More about that in a bit! First, let’s get you there.
Villa Mañihuales is located along the Carretera Austral (Route 7), 75 km north of Coyhaique and 95 Km south of Queulat National Park, at the confluence of the Mañihuales and Ñirehuao Rivers. It’s a beautiful drive, from either direction, full of rural landscapes brimming with wildflowers, forests and rivers. From the south, you’ll pass stretches of the Coyhaique, Simpson, Correntoso, Aysén, Ñirehuao and Mañihuales Rivers along the route, so if you are a fly-fishing fan, bring your equipment, and if not, bring your camera; either way it’s a drive that’s not to be missed.
The area is lush and green, characteristic of its temperate rainforest ecosystem, with waterfalls in all directions and more than 300 days of rain each year. In an area that receives so much rainfall, the dense forest coverage is important for protecting against erosion and landslides. Without it, the steep slopes would push all that water and debris down into the rivers below; precisely what occurred in this area of Aysén in the early 1960s. During the preceding decades there had been tremendous timbering and clearing in the region, both for the construction of new towns and as the primary driver of the local economy through timber exports. Much of the native forest cover had been removed or impacted, producing a sort of giant ecosystemic game of dominoes that played itself out in the region during May of 1966. The rainy autumn season of this year was particularly heavy, beginning in March and lasting well into the winter months of June and July. By May, the soils were heavy and dense and could take no more. Water began moving from the high lands down into the valleys and riverbeds, carrying along everything in their path. Landslides and flooding were widespread and especially massive in the rivers of this sector. The Simpson, Coyhaique, Aysén and Correntoso Rivers overflowed leaving thousands of people trapped and isolated. Puerto Aysén was the city most affected, only 18 blocks remained above water and the channels of the port were permanently altered; the tremendous accumulation of sediments carried downstream by the Aysén River during the May floods filled in the channel making it no longer suitable for large boat traffic. It had to be decommissioned and relocated to Puerto Chacabuco, 14 km further west.
What happened in Villa Mañihuales?
Well, as we mentioned earlier, Mañihualinos have a long tradition of celebrating together and are happy to turn just about any occasion into a great party. Whether it is a national holiday, a local sports event or a neighbor’s barn raising, this community loves to gather around good food, good music and good times. And on May 21, 1966, this grand community spirit saved their lives! The entire community had braved the rains and gathered in the local Rodeo Club celebrating a national holiday that memorializes the soldiers and naval traditions of Chile. We are talking about 50+ years ago, before twitter, television, or Facebook, so they had no idea of the floods and disasters happening in the rest of the region or the danger they were in. Naturally, it came as a complete surprise when suddenly, on the other side of the Ñirehuao River, the towering mountains gave way, producing an enormous landslide that pummeled down, straight through the center of town, destroying everything in its path; the village, the houses, the school and other public buildings. Miraculously, the Rodeo Club was located on the other side of the river and all lives were spared! In true Mañihualino spirit, the 2,000 survivors of the rockslide worked together to slowly rebuild their beloved pueblo, maintaining their hospitality and collaborative spirit, alive and stronger than ever. Today, Villa Mañihuales is home to a diverse community of a few thousand miners who work in the nearby Toqui mine, farmers, sons of pioneers, park rangers and foresters. It is a community with several active associations and groups that get involved in the planning and management of the area, making sure that it continues to develop while preserving its important traditions and spirit of gracious hospitality to its visitors.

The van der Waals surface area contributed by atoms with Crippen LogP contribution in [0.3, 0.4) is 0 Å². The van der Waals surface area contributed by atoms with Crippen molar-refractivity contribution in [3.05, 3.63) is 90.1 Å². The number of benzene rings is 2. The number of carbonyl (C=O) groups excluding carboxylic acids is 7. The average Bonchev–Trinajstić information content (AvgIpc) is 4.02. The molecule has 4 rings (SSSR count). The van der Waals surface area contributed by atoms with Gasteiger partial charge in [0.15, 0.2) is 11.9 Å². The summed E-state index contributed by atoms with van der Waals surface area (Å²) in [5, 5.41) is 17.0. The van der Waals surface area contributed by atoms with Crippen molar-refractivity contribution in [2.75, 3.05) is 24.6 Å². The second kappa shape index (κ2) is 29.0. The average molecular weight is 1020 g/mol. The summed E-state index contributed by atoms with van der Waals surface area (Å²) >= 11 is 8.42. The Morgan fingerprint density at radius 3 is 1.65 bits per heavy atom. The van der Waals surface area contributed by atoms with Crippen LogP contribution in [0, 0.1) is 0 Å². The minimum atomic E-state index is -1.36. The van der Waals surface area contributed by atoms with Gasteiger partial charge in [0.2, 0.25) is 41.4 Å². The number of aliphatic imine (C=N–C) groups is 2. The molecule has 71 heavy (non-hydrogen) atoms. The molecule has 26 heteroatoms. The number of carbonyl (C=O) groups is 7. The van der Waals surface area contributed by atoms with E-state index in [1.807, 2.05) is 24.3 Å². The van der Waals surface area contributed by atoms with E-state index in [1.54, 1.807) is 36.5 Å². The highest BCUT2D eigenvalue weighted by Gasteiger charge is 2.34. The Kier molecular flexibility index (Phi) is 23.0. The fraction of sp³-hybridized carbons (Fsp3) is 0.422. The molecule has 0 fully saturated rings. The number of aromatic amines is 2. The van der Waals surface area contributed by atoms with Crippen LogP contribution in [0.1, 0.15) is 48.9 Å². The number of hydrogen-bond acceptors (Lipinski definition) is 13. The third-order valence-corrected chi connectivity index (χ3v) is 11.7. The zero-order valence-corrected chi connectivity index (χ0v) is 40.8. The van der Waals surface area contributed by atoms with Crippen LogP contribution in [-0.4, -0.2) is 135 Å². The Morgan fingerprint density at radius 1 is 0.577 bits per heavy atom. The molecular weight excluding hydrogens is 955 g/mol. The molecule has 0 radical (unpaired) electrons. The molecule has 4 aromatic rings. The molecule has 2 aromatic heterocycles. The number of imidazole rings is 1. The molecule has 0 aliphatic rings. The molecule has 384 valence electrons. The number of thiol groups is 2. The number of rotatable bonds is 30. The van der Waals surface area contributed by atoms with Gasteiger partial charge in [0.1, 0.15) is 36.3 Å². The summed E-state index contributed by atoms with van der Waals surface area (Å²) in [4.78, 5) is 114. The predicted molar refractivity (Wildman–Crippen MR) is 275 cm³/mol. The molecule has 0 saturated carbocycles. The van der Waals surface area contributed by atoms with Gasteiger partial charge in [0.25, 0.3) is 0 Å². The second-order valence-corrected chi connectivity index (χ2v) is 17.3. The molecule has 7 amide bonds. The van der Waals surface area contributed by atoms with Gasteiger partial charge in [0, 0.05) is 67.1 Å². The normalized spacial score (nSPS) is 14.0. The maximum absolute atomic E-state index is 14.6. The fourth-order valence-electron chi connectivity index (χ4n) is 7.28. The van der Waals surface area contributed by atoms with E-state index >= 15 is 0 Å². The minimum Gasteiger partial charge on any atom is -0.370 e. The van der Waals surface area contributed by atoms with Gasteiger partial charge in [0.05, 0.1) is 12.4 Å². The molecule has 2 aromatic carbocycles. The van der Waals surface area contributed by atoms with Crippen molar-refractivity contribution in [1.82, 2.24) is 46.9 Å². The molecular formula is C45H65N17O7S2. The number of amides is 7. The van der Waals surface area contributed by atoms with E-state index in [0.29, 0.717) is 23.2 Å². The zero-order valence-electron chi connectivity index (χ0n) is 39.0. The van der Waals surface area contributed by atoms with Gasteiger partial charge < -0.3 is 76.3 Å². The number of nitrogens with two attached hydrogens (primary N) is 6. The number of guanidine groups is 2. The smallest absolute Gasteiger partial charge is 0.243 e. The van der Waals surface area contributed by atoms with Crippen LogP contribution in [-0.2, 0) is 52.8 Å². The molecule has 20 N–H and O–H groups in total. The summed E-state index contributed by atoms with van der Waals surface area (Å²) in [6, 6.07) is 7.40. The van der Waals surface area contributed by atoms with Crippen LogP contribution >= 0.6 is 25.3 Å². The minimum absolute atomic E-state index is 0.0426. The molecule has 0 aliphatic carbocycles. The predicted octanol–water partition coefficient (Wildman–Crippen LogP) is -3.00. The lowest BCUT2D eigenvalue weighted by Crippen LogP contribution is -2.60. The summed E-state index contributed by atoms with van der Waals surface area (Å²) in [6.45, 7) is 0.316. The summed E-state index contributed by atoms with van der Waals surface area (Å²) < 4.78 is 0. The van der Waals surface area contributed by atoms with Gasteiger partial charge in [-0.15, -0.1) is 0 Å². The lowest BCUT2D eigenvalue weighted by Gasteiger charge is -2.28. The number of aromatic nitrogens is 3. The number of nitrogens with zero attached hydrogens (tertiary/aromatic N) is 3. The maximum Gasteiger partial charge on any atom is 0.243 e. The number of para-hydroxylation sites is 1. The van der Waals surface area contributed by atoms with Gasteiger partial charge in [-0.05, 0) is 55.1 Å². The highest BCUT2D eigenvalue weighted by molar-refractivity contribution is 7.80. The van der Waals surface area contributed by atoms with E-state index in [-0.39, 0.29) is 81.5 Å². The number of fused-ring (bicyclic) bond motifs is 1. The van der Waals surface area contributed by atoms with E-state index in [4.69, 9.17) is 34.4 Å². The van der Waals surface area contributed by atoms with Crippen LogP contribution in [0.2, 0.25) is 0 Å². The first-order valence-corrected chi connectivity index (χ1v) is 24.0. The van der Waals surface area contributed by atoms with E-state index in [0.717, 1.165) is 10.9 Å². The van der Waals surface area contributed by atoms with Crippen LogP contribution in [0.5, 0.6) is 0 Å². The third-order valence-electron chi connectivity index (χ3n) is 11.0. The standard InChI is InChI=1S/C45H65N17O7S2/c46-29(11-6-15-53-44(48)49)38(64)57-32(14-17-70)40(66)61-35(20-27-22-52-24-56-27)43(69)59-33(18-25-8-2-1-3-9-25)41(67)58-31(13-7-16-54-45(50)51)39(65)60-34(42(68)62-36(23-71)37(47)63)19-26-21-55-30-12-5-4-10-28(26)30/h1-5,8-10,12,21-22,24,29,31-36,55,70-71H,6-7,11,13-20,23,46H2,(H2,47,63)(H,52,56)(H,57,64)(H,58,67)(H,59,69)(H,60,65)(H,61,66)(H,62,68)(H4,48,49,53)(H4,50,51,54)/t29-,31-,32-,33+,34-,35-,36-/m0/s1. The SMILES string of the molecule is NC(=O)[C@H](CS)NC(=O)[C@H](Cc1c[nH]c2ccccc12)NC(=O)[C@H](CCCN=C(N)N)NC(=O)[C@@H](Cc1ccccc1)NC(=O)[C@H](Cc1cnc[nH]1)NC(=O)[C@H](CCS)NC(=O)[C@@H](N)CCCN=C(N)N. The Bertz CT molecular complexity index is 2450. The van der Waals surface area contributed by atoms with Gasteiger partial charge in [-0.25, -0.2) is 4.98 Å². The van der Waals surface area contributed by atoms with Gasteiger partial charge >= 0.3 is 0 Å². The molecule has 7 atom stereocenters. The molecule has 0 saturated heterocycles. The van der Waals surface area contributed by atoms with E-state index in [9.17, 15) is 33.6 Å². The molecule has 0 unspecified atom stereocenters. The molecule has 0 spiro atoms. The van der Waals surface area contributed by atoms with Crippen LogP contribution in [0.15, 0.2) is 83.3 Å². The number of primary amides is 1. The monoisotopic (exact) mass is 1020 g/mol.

The floods and landslides of 1966 produced lasting repercussions for much of the Region of Aysén, changing the trajectories of several towns and cities, including Coyhaique and Puerto Aysén, and teaching all, including the region’s foresters, important lessons about ecosystem management and protection. Today, you can visit the Mañihuales Forest Reserve, right in the center of town, and learn about the responses made to protect the valuable and sensitive nature of this area. This reforestation project has helped shore up the terrains around Mañihuales, providing protection for the town and its native fauna, like huemules, pumas, foxes and condors, among others. With such great nature as a “backyard” Villa Mañihuales has lots to offer visitors. There is great camping right in town that attracts cyclists and backpackers from all over the world. In its rivers, you will find a great abundance of rainbow and brown trout and plenty of great shoreline with public access. There are several local restaurants that offer a range of traditional fare and supermarkets for fueling up your next adventure. What’s more, the famous Rodeo Club continues to offer lots of gaucho and hauso events and celebrations, (hausos are cowboys from the central valleys of Chile), keeping the traditions of the pioneers very much alive.